Using EV_CUSTOM for custom events

Zsbán Ambrus ambrus at
Fri Apr 27 22:03:46 CEST 2012

On 4/27/12, Konstantin Osipov <kostja at> wrote:
> Could you please confirm that I understood your explanation
> correctly:
> When event loop is not blocked (sleeping) ev_async_send() does not
> have to write to a pipe, even if executed from a different thread.
> In that case, what does it use, some sort of atomic?

Yes, it usually doesn't have to write to a pipe.  Obviously it may
have to still write to a pipe if the event loop is just about to
sleep, otherwise there'd be a race.

Here's how I understand this is implemented, but read the source if
you really want to know what's done exactly.  The full power of
atomics are never needed for this, only memory fences are.  The event
loop has a flag to tell when it's safe not to write to the pipe.
Before the event loop would sleep, it clears that flag, does a memory
fence, then checks for the last time whether there are pending asyncs.
 When the event loop wakes up, it sets the flag.  The ev_async_send
call first marks the async as pending, then does a memory fence, then
checks that flag of the loop, and writes to the pipe to wake up the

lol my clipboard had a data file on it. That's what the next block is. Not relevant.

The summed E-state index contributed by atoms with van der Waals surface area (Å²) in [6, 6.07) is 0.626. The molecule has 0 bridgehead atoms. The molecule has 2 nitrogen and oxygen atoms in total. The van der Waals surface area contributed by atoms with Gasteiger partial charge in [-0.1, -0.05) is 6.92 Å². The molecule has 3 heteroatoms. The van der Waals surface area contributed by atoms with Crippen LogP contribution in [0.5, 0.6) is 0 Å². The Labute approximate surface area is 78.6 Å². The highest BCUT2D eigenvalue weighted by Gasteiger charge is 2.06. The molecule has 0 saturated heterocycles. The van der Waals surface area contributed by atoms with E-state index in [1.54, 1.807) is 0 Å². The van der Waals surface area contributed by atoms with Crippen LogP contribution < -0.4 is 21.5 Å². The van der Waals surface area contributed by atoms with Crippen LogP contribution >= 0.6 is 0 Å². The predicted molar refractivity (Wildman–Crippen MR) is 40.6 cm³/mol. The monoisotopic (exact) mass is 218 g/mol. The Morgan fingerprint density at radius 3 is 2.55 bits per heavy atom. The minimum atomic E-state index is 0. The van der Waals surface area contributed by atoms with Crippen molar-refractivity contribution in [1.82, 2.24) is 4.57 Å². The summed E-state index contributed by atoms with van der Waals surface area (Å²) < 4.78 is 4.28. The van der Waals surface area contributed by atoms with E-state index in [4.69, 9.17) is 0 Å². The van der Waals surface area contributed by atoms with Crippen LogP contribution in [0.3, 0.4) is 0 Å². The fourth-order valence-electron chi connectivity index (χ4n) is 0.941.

loop only if that flag is clear.  If the flag is set, then the event
loop will surely notice the pending async watcher even before the next
time it would go to sleep.

> OK, a timer with zero timeout looks safer than a watcher on a
> signal, since in the latter case there could be spurious wake-ups.

There wouldn't be, because you never actually _start_ the signal
watcher, so it never watches for anything.  You just make it pending
with the ev_feed_event function, which makes the loop run its callback
next time.  What kind of watcher it is doesn't really matter if the
watcher is not active.

Note that if you make a watcher pending this way, then the event loop
will reference it, so you can't free its memory until you call
ev_signal_stop which clears its pending state.


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